The private worry of US Marines in Afghanistan

In this Thursday, Sept. 8, 2011 photo, U.S. Marines carry an injured colleague to a Medevac helicopter belonging to the U.S. Army's Task Force Lift "Dust Off", Charlie Company 1-171 Aviation Regiment after he was injured in a roadside bomb in the Helmand Province of southern Afghanistan. This is a world of fear, resolve and dark humor that is mostly hidden from accounts of the human cost of the war in Afghanistan.

FORWARD OPERATING BASE JACKSON, Afghanistan (AP) - It is a conversation, the military surgeon says, that every U.S. Marine has with his corpsman, the buddy who is first to treat him if he is wounded by an insurgent's bomb.

The Marine says, "'If I lose my manhood, then I don't want to live through it,'" according to Navy Lt. Richard Whitehead, surgeon for 1st Battalion, 5th Marine Regiment, which is fighting in one of the most treacherous combat areas of Afghanistan.

"They ask us not to save them if their 'junk' gets blown off," said Whitehead, using a slang term for genitals. "Usually, we laugh. We joke with them about it. At the same time, you know that you're going to treat them anyway."

This is a world of fear, resolve and dark humor that is mostly hidden from accounts of the human cost of the war in Afghanistan. American troops who patrol on foot in bomb-laced areas know they might lose a leg, or two, if they step in the wrong place. But for young men in their prime, most unmarried and without children, the prospect of losing their sexual organs seems even worse.

Whitehead said: "It's one of the areas we can't put a tourniquet on."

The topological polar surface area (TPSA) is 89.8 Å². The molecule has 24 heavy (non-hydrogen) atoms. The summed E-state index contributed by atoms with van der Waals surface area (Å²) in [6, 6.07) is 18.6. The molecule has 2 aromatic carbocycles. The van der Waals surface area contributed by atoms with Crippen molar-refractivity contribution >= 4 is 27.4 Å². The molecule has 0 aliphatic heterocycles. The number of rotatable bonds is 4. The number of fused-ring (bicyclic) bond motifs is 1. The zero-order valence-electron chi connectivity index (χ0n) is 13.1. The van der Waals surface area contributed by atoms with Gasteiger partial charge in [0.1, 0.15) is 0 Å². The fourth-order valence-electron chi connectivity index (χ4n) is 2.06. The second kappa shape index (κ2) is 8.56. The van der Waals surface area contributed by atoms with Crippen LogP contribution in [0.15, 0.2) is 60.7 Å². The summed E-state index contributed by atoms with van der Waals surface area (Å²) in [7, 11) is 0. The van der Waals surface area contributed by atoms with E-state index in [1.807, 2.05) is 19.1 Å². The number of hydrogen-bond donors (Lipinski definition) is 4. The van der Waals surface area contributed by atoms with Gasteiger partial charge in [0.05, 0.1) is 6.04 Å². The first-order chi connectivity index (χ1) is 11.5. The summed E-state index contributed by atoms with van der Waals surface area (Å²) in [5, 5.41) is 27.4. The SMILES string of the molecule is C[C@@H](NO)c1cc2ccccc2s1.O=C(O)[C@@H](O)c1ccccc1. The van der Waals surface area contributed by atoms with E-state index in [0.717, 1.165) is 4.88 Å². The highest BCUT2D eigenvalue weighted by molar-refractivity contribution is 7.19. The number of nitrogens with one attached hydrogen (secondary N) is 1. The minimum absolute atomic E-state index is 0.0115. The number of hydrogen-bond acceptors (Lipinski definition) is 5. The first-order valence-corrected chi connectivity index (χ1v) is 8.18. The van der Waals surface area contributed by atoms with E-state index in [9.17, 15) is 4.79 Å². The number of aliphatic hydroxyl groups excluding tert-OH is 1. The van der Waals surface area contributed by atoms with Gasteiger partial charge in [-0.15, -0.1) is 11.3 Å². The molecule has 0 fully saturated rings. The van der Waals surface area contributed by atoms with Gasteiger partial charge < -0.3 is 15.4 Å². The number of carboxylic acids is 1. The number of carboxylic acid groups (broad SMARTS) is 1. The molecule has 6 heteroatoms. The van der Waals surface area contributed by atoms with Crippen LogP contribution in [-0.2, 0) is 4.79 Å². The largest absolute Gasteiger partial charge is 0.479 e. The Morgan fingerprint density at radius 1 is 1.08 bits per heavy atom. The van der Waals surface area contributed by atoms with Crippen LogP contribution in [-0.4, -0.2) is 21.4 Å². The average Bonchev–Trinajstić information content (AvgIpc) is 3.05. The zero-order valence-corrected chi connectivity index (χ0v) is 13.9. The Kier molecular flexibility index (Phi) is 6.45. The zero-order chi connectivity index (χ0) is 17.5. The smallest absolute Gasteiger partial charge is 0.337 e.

Sangin, the district of southern Afghanistan where the Marine battalion is based, was a Taliban stronghold for years. It has one of the highest concentrations of improvised explosive devices, or IEDs, in the country. Robust Marine operations in the past year have weakened the insurgency in Sangin, and troops now seek to build up the authority of local government and community leaders.

But elusive fighters routinely strike with booby traps on trails and around patrol bases. Lt. Col. Thomas Savage, the battalion commander, said there was a rough average of five IED strikes, finds or interdictions a day in Sangin, in Helmand province. Estimates vary, but some Marines say roughly one in 10 IEDs hits a target.

Sixteen of the battalion's Marines have died and at least 160 have been injured during a seven-month deployment that ends in October. Of those, about 90 were sent home because of the severity of their wounds, said Whitehead, the battalion surgeon. One lost both testicles, four Marines lost one testicle and two had penis injuries.